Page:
Domestic violence victims in Colorado face difficult challenges

Filing for divorce is difficult decision, even in the best of circumstances. It's especially hard for people experiencing domestic abuse to end a marriage. For a variety of reasons, it can take victims of abuse years to be able to escape their situations. In many cases, victims don't recognize the signs of abuse or feel like they should leave. When the time comes that a victim is ready to leave, the abuser may make it emotionally or even physically difficult to get away.

Spousal and child abuse is an epidemic problem in Colorado and throughout the United States. According to the most recent numbers by National Coalition Against Domestic Violence, there were more than 14,000 criminal domestic violence cases filed in Colorado courts in 2006. Nearly half of all murders in the state are committed against an intimate partner. Most abuse victims are women, although men can be hurt by domestic abuse as well.

Protecting victims and escaping an abusive situation

Whatever the circumstances, it's vital that abuse victims protect themselves by leaving their abusers as soon as it's safe to do so, especially when children are involved. Even in relationships where the abuse is only emotional or verbal, the damage can be profound and long-lasting. Safe Horizon says that children who grow up exposed to abuse are likely to become either victims or abusers in their own adult relationships. In order to break this cycle of violence, it's important for the parents of children in abusive relationships to seek custody arrangements that protect them from their abusers.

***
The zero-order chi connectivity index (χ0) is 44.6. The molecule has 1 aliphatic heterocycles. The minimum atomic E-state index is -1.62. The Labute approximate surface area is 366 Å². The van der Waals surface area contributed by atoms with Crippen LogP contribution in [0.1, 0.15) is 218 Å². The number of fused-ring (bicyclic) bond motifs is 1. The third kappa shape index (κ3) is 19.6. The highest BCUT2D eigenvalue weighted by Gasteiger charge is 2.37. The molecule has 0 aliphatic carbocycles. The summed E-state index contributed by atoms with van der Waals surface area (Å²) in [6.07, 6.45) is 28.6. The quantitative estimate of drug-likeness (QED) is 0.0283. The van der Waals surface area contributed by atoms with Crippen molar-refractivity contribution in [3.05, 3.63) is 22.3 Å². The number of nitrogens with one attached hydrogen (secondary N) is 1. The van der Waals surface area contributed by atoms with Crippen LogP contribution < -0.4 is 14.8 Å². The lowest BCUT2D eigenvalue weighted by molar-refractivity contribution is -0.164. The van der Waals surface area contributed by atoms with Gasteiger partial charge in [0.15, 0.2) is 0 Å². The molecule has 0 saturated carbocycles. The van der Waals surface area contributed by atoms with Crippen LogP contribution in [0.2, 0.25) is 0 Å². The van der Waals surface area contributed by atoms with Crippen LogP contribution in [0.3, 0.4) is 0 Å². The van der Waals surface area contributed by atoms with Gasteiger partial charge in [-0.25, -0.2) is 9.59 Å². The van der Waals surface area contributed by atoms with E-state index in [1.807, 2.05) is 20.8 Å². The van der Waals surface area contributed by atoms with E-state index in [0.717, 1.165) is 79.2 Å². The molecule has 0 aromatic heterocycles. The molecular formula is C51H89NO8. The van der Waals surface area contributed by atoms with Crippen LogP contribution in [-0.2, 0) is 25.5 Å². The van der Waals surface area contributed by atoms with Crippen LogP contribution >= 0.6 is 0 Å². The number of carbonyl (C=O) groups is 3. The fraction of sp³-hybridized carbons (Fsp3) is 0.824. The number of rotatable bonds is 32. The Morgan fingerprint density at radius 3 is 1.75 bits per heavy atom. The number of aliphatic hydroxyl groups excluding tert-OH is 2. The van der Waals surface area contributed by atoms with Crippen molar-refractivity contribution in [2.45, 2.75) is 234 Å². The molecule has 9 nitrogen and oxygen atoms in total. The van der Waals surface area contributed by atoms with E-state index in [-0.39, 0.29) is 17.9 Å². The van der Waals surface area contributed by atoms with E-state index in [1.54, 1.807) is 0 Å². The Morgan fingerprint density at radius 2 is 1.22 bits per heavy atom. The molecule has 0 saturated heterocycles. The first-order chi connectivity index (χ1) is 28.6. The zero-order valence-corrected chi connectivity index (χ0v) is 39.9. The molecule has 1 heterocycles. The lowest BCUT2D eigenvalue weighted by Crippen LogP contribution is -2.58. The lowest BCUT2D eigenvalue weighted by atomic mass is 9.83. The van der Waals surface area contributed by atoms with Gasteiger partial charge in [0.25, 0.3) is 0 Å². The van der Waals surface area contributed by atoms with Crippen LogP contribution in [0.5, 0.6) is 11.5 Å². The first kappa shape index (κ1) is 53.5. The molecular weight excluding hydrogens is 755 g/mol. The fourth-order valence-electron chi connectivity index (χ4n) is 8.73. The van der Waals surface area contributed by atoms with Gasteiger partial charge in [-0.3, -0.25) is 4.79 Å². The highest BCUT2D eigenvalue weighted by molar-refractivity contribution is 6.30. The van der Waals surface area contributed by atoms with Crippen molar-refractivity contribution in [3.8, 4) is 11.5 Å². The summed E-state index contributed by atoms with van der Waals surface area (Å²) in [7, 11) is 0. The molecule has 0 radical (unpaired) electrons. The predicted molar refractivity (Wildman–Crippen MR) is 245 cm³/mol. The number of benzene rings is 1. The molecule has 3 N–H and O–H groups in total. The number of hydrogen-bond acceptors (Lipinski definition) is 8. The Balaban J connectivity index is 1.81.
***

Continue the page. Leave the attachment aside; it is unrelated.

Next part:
Unfortunately, it's not always easy for someone to determine if he or she is in an abusive relationship. Many types of abuse are more subtle than being physically struck; according to HelpGuide, emotional or verbal abuse can be difficult to recognize but is just as damaging as being physically harmed. Abusers can seem charming at the beginning of a relationship, but gradually increase their use of manipulation, guilt, isolation and fear until their victims are entirely under their control. They often restrict a victim's access to money, transportation and communication to family and friends.

Escaping an abusive relationship isn't often easy, but it is possible with the right support. Victims should take the following steps:

  • Create an escape plan and rehearse it with someone trustworthy who is able to help.
  • Store emergency cash, clothing and documents in a safe place outside the home.
  • Memorize emergency phone numbers and addresses of abuse shelters, police stations and crisis centers.
  • Document and report instances of abuse.
  • Consider filing a protective order for legal protection.

In many rural areas of Colorado, isolation from services and centers can make it hard for some victims to escape. Creating a well-thought-out plan and involving law enforcement and other resources can help make escape a reality.

Contacting an attorney

If you are an abuse victim considering a divorce, a family law attorney with experience in domestic violence cases can be an invaluable resource toward helping you start a new life.

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